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Architectural Drawings/Blueprint Security Options

New Here ,
May 19, 2020

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I have Adobe Acrobat Standard 2017. I create architectural drawings/blueprints using Revit. When I print to .pdf the files contain images, text and lines. They do not contain layers. My city has recently required files to be "flattened" but I realize this means different things to Adobe. And Standard 2017 does not have a "flatten" selection.

 

Basically I don't want my images copied, my text edited and the general public (more or less) will be viewing and commenting/marking-up the files electronically (using various unknown programs). What is the best way to secure my files across all .pdf platforms? I've read some posts about third-party programs not recognizing Adobe security and this is very concerning. Thanks!

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Architectural Drawings/Blueprint Security Options

New Here ,
May 19, 2020

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I have Adobe Acrobat Standard 2017. I create architectural drawings/blueprints using Revit. When I print to .pdf the files contain images, text and lines. They do not contain layers. My city has recently required files to be "flattened" but I realize this means different things to Adobe. And Standard 2017 does not have a "flatten" selection.

 

Basically I don't want my images copied, my text edited and the general public (more or less) will be viewing and commenting/marking-up the files electronically (using various unknown programs). What is the best way to secure my files across all .pdf platforms? I've read some posts about third-party programs not recognizing Adobe security and this is very concerning. Thanks!

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General troubleshooting, How to

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Adobe Community Professional ,
May 20, 2020

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Flattening won't help you or the city.  Your best option is to save as certified. This adds a set of restrictions that any compliant viewer will respect. But if not, it will show the file has been tampered with. Another option is to also encrypt the PDF with digital certificates from the people who need to view it. No one else will be able open the PDF. 

The only other option is to purchase a DRM solution, such as locklizard. 

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New Here ,
May 31, 2020

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I'm curious why flattening won't work?

 

Also with the certificate, I need it to be an open file for anyone to view. For example, years from now my clients may sell their homes and send these files to the new homeowners. I can't possibly keep track of everyone who needs access after I initially create the documents. But I do need the files to remain exactly as I originally created them.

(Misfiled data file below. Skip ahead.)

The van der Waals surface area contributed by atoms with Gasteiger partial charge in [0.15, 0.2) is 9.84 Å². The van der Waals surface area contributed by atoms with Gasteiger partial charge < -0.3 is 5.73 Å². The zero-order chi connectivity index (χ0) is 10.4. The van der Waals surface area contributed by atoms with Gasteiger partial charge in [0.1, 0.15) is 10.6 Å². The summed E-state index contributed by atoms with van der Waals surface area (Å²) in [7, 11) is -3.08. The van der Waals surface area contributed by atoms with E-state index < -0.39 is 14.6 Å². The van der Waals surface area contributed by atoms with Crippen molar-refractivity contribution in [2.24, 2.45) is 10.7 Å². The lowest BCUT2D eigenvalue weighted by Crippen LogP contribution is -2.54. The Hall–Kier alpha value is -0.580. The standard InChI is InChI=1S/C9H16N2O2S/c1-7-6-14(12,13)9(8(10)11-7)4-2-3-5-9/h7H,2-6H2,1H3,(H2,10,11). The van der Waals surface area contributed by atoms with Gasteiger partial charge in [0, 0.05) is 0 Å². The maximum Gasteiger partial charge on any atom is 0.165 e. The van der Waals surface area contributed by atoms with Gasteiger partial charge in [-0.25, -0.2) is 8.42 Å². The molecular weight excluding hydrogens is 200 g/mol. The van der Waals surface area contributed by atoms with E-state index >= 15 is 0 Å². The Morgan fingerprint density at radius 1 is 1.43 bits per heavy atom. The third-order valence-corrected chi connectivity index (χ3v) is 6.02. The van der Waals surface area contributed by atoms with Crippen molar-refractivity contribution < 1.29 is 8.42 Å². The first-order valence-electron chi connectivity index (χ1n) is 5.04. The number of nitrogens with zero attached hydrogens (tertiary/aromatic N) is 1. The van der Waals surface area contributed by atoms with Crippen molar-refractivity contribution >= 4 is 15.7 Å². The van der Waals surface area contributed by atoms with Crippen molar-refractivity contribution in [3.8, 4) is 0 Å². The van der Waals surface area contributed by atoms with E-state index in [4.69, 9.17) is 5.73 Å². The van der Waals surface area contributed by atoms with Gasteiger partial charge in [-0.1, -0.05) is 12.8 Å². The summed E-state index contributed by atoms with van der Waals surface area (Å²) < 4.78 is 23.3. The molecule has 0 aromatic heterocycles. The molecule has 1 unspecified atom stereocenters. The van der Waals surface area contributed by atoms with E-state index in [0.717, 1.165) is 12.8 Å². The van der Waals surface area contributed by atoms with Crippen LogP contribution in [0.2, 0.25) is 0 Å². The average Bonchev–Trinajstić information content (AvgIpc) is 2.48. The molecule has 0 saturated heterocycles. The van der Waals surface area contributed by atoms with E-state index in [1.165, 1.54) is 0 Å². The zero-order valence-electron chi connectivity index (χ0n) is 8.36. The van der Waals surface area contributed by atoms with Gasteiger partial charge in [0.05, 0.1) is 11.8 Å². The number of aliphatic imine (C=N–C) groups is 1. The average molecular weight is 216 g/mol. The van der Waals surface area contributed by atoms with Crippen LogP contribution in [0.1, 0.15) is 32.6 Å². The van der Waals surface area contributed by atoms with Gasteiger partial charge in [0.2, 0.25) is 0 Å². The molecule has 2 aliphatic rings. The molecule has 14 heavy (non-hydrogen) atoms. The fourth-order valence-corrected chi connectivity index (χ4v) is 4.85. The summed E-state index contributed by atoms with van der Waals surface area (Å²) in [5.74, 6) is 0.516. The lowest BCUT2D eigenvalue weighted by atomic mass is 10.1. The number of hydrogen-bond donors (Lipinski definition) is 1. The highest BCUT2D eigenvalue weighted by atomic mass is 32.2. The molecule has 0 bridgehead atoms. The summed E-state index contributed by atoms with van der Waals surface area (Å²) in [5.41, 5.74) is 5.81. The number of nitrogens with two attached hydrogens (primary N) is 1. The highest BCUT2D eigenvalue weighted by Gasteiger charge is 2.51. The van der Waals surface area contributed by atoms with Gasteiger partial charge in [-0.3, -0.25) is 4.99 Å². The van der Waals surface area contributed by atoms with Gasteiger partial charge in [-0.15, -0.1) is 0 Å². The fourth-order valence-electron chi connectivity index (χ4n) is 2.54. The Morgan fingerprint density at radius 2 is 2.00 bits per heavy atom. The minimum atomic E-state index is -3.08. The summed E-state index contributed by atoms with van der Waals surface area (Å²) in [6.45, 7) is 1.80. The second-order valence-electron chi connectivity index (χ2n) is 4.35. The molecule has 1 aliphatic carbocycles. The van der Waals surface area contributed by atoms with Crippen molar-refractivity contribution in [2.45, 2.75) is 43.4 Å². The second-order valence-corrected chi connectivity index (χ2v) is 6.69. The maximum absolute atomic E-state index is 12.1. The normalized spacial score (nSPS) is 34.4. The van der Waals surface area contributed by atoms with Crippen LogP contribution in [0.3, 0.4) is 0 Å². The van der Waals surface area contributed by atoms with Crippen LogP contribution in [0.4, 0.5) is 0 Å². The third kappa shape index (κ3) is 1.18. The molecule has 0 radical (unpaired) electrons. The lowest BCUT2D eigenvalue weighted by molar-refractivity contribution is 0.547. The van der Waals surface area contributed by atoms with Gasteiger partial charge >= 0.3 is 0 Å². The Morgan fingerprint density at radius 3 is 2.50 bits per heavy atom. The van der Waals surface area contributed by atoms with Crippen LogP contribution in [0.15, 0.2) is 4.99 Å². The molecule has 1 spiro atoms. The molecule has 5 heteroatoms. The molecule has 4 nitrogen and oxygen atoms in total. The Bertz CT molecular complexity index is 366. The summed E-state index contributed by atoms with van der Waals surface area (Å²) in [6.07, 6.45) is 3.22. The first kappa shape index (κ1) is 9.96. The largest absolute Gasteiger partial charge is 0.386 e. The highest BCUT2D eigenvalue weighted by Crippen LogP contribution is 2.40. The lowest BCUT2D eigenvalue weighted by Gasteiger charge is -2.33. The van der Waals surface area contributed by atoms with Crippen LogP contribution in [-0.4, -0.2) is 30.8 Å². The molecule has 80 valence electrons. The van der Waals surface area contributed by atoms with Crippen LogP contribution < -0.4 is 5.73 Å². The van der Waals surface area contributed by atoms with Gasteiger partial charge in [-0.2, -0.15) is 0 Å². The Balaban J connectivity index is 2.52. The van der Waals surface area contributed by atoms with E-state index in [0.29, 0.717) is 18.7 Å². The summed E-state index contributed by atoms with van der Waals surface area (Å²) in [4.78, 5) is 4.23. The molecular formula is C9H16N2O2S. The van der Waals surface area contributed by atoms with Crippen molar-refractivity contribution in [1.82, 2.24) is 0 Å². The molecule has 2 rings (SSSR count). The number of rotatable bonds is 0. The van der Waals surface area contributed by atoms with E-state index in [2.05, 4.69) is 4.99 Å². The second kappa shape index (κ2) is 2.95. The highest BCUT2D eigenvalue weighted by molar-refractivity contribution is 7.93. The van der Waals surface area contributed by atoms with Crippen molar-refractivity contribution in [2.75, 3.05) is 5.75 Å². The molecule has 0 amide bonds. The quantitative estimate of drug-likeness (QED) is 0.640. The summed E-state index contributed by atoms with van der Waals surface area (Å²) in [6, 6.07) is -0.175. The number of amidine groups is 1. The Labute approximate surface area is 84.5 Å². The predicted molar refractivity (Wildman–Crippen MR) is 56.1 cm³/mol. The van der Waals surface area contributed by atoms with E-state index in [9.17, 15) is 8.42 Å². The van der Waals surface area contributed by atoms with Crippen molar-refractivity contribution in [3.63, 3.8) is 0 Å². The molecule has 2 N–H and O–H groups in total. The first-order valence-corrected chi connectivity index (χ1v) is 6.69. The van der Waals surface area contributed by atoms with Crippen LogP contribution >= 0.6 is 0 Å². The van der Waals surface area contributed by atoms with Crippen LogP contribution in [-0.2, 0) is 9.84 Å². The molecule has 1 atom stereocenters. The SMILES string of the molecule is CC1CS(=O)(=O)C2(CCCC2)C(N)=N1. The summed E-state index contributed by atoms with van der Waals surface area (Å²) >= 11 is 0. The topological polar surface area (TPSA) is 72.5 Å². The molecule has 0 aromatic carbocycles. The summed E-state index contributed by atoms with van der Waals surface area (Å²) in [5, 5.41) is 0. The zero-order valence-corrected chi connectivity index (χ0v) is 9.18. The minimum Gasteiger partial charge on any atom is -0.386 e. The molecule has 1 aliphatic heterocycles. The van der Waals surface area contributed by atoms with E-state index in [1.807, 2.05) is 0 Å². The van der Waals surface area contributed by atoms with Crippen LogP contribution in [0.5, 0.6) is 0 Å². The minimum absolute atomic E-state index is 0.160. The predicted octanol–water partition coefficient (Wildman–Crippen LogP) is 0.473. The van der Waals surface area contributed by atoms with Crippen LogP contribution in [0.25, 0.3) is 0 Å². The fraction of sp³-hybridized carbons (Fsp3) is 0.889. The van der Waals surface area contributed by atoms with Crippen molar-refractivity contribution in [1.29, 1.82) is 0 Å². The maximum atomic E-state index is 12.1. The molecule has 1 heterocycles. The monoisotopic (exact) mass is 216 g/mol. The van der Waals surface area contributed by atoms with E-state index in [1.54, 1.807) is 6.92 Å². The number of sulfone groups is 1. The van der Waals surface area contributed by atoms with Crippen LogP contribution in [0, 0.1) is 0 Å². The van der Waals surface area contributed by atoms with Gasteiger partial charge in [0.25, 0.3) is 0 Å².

To-date I have only been applying a password to the documents. Aside from the tamper-notification, is the password route less secure than a certificate applied, for an open for anyone to view file? Thanks!

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Most Valuable Participant ,
May 31, 2020

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Flattening doesn't provide any sort of security. Flattened text can be OCRed once more or just copied as an image, and then re-typed, and images can still be copied, either directly or using screenshots. Basically, it's impossible to prevent someone from copying the contents of a file once they have access to it. If they are willing enough they can easily sit down and take a screenshot of each page and then create a brand new file from those images, without any security.

The only real security measure that works is a digital signature (or certificate). It doesn't prevent copying or editing but it does allow you to prove that a copy of the file is not legitimate, if it doesn't have your signature in it, or if that signature can't be validated using a public key.

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Adobe Community Professional ,
May 31, 2020

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You might also consider saving the PDF as PDF/A, archive format. And also certifying it. 

 

Certifying a PDF isn't securing it. Although compliant viewers will refuse to operate on a certified document, the digital signature doesn't prevent the PDF from being opened. It just makes sure any changes invalidate the certification and the changes are logged. 

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